As the excerpt below demonstrates, Talley's manages to pay its crew New Zealand wages and still turn a tidy profit making these companies look even more unethical.
Talley's has 11 ships, pays its crews New Zealand rates, and still makes a profit. "You would be amazed at the money these boys on our boats are making." Deckhands and factory workers earn between $40,000 and $80,000 a year.
Foreign charter vessels are chartered by New Zealand registered companies, in the case of the doomed Oyang 70, Southern Storm (2007) Ltd. On the morning the ship sank, 45% of the shares were held by Seoul's Oyang Corporation. Even as searchers were looking for the missing, the corporation had itself removed as a shareholder, leaving the company wholly-owned by Hyun Gwan Choi. Quota holders without their own boats hire foreign charter vessels and Talley says unscrupulous operators are using a model that doesn't require access to capital, catch entitlements, or ownership of processing factories or fishing boats.
"People are knowingly saying: 'I don't pay the crew, I just charter the boat. The crew is provided by an agent and the agent tells me he is paying full wages." The whole thing was wrecking the viability of New Zealand fishing. "All you need is an office, a secretary, a tough lawyer and you are in business. But it is not good for New Zealand."
The papers reveal government concerns that the low wages paid might become public. A Labour Department report, obtained under the Official Information Act, censors individual and boat names, but acknowledges crews were not being paid the minimum wage, and that agents take up to half of the money.
The papers reveal that a fisherman paid the minimum wage would get around $1400 a month, but officials imply that doesn't happen because it would be three to five times what an Indonesian deckhand might earn elsewhere.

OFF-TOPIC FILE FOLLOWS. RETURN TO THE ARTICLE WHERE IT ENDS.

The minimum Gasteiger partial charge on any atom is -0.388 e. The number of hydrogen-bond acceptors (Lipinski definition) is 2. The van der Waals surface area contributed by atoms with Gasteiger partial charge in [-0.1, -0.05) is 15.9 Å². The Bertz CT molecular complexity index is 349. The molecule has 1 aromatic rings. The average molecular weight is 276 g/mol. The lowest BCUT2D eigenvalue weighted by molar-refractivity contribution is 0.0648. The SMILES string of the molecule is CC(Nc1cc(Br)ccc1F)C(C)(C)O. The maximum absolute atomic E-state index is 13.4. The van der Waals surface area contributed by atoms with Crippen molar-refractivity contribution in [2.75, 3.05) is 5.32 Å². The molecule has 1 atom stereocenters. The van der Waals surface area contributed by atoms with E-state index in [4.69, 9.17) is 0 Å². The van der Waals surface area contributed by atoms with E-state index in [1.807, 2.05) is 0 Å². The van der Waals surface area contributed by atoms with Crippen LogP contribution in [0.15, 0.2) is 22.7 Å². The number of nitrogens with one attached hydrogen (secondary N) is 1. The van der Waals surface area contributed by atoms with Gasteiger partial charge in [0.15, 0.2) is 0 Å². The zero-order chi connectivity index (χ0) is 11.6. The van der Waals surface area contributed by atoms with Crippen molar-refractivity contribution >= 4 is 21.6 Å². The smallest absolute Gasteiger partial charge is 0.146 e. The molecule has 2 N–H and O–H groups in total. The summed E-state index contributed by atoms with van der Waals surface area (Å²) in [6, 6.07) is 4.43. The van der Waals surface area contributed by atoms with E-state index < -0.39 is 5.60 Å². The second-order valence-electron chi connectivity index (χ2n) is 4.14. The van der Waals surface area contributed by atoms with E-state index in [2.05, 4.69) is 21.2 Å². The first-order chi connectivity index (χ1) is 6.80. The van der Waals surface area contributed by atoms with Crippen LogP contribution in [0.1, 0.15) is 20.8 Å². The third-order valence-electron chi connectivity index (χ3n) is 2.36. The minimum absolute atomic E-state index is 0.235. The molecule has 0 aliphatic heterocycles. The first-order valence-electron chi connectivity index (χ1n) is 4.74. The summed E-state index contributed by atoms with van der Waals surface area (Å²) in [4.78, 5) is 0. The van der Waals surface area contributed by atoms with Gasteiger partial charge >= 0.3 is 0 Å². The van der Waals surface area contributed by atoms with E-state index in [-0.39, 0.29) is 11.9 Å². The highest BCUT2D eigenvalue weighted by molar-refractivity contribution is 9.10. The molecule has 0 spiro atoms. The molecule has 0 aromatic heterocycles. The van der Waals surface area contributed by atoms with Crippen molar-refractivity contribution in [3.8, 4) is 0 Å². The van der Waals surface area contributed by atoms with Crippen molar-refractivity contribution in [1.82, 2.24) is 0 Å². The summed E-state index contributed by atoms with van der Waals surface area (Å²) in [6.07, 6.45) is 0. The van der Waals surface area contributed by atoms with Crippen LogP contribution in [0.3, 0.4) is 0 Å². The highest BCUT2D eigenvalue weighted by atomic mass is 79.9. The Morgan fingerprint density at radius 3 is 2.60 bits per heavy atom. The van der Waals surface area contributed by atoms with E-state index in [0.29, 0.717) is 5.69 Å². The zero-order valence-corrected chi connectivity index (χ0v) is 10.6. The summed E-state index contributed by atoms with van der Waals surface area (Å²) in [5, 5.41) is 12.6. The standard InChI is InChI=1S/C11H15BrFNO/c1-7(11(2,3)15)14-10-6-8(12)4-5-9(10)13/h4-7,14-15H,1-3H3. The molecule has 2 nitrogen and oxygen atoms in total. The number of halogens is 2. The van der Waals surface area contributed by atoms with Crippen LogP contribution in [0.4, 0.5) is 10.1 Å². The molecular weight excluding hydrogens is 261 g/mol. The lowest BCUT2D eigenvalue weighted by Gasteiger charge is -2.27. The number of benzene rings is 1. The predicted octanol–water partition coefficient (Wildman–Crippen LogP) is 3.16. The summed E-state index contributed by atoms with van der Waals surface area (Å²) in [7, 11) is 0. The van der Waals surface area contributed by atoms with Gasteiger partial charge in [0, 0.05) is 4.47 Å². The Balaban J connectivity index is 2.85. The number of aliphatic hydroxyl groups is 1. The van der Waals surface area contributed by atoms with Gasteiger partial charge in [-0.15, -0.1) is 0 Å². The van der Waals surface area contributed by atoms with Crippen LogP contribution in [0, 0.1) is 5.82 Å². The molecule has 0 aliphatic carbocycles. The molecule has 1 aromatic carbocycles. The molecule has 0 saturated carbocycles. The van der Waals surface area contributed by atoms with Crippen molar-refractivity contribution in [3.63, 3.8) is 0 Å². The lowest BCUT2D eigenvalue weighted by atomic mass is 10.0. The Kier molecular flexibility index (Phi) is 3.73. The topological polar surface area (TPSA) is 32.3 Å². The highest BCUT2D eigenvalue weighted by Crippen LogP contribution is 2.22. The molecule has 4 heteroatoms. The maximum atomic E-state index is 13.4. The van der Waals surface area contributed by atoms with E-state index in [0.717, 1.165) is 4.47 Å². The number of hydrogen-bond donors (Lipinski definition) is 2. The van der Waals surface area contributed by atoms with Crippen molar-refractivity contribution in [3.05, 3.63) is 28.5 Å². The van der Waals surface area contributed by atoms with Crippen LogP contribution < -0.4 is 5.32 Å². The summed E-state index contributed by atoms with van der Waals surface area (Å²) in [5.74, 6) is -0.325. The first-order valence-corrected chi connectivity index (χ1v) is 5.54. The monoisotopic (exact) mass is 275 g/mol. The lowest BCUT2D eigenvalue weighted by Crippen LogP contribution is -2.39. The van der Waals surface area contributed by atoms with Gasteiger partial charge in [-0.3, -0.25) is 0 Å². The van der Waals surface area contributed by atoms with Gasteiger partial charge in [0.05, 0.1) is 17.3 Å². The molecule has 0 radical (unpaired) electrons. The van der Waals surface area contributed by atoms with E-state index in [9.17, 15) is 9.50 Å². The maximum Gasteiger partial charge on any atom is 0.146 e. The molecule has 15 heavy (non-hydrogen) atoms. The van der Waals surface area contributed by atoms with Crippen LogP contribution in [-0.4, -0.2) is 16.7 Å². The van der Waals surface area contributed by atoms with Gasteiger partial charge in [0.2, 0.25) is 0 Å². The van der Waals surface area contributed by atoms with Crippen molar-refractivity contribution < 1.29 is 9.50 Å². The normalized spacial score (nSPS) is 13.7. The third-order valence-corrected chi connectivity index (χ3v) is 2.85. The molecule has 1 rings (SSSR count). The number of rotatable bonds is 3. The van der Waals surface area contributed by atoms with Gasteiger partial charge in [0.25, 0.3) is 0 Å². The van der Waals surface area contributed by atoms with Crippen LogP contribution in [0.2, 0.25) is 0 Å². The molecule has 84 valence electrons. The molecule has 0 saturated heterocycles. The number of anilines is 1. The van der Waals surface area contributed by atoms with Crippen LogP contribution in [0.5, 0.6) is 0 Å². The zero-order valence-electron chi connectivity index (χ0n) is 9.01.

Among the papers released is a 2008 Seafood Industry Council submission to government, noting "long-held concerns as to the condition and behaviour of some foreign charter vessels". The council now says charter vessel crew are paid above the New Zealand minimum wage and charter boats are not much older than the New Zealand fleet.
Auckland University's Jennifer Devlin, writing in the Australian and New Zealand Maritime Law Journal, questioned why New Zealand allowed "the exploitation of vulnerable workers in pursuit of profits for New Zealand fishing interests".
She pointed to an incident when 10 Indonesian fishermen escaped from the Korean vessel Sky 75 in Nelson. "They were fed rotten meat and vegetables, told to shower by standing on deck in the waves, made to continue working when sick or injured, and were constantly beaten. They endured all this for wages of $US200 a month – wages that weren't being paid."
What's worse is that Heatley admitted he had been in contact with the chief executive of Talley's for a long time over the concerns and (clearly) not done anything about it. The issue has now gone to the Primary Production Committee, who hopefully will have a little more teeth than Heatley, who seems quite okay with the notion of enslaving foreigners under his watch.